At the confluence of Science & Spirituality

At the confluence of Science & Spirituality

Professor Nawal K. Prinja is a world-renowned UK-based scientist who specialises in areas such as artificial intelligence and machine learning applications in engineering and mechanical and civil design codes and standards used in the nuclear industry worldwide. He is also the author of definitive books such as 'Explaining Hindu Dharma: A Guide for Teachers'.

Dr Gaurav Prinja specialises in the field of streamlining and automation and is the author of 'To Ve or Not to Ve', a critique of veganism.

In this Science & Spirituality podcast series, the father-son duo will go head to head on some of the most common, and at times not so common, aspects of our spiritual life that have their roots in scientific theory.

Episode 1

The ubiquitous Aum and Gayatri Mantra

This well-known Hindu chant, the signature tune for this iSpirituality Show segment, is based on a deep understanding of the human mind and psychology, Prof. Prinja explains.

Episode 2

Laws of physics and the immortal soul

In this episode, the focus is on the cycle of life and death and the law of thermodynamics.

Episode 3

Shiva & Shakti: All about the God Particle

In this episode, Prof. Prinja explains all about atoms and the scientific discovery of the Higgs Boson and why it was declared the God Particle.

Episode 4

Gravitational Waves and Panchbhuta

Gravitational waves are disturbances in the curvature of spacetime, generated by accelerated masses that propagate as waves outward from their source at the speed of light. So how does this connect with the Hindu philosophy of Panchbhuta – the five physical elements referenced on a daily basis?

Episode 5

Quantum Mechanics within Vedic philosophy

Religious traditions are often criticised for providing un-testable elements in their books of wisdom. Among these elements, the soul’s existence is one of the most debated in talks between science and religion. But is the concept of the soul really so vague and does it really have no empirical evidence for a practical theory? Vedic philosophy and quantum mechanics may bring interesting ideas to consider.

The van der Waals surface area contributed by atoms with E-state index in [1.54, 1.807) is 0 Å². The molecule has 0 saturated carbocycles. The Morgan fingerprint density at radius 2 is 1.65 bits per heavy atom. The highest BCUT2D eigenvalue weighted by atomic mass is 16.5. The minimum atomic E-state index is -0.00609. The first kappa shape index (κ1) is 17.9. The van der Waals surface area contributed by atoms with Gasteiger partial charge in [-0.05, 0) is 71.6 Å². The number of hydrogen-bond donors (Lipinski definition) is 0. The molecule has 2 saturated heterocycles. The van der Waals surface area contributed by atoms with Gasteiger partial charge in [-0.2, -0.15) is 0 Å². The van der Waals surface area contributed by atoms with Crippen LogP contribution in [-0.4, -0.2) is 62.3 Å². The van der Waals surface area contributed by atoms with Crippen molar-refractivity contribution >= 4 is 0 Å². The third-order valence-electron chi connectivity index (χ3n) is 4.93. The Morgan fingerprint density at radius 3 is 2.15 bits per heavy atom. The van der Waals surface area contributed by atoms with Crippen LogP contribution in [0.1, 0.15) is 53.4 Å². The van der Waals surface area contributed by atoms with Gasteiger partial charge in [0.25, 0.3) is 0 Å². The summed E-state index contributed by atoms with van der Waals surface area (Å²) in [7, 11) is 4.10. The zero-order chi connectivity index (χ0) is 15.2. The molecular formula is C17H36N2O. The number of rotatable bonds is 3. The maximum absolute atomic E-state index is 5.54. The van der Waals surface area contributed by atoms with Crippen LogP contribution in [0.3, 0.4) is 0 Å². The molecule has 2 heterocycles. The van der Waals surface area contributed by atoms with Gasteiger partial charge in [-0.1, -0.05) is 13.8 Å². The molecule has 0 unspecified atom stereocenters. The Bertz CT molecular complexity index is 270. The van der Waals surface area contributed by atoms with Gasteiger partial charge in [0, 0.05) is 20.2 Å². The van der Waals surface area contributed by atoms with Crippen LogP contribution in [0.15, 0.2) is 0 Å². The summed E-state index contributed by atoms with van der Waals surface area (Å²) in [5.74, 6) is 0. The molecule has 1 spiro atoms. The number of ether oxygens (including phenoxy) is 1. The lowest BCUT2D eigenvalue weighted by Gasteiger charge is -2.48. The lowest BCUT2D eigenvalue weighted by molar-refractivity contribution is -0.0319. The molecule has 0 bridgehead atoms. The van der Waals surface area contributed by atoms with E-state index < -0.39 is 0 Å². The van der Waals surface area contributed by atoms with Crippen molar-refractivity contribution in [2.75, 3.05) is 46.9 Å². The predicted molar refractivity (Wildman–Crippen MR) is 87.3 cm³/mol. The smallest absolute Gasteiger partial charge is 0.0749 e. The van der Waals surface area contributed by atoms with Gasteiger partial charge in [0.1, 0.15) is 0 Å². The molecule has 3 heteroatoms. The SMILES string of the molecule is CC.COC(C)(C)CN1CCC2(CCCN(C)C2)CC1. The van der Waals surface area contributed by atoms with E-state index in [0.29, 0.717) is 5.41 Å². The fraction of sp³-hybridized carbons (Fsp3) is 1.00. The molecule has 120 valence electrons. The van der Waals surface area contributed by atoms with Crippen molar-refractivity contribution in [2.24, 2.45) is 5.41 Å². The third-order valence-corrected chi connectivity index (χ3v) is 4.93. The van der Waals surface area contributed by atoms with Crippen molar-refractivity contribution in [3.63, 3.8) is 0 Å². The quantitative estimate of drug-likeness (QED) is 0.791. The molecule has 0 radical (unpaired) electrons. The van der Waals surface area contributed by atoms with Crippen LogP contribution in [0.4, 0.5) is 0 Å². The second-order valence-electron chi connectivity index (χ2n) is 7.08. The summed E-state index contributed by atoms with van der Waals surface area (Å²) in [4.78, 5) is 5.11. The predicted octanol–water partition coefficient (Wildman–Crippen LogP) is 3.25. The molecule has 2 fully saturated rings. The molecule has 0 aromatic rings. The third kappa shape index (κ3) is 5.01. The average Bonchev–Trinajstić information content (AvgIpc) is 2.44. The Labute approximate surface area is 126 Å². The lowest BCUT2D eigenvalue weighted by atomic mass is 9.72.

Episode 6

The Beginning of the Universe

In the distant past most people accepted their religion's explanation of how the universe began. As the world became more interested in science in the 18th and 19th centuries, however, religion alone couldn't always explain the new discoveries being made. In the 1920s, the Big Bang Theory was proposed as a possible scientific explanation for the creation of the universe.

In this episode, we hear where the Nasadiya Sukta from the Rig Veda connects with the beginning of the universe.

Episode 7

From Zero to Infinity

The focus here is on shunya or zero, its philosophical connotations beyond the mathematical, and why it was India that came up with the name and symbol for this crucial concept.

Episode 8

Artificial Intelligence and learning to listen to oneself

Over the past 2,000 years, humanity has successfully advanced in the direction opposite to itself. The human perceives light through its external manifestations and has completely forgotten how to listen to the world through inner sensations. This has gone that far that in the 21st century the ability to listen to oneself is considered an exotic skill and “learning to listen to oneself”, “understand oneself”, “observe oneself” have become a fashionable trend.

We just don’t know how to do it. We are spiritual entities living in the material world, who have forgotten that fact! Prof. Nawal Prinja and Dr Gaurav Prinja explain in this episode of Science and Spirituality.

Episode 9

The Science of Yoga

Yoga is an ancient practice; it has been associated with cultural, religious and physical activity for more than 2,000 years. Its practitioners have asserted its effect on balancing emotional, physical and spiritual health for decades. But only recently has there been a move to substantiate these claims through research, Prof. Nawal Prinja and Dr Gaurav Prinja explain in this episode.

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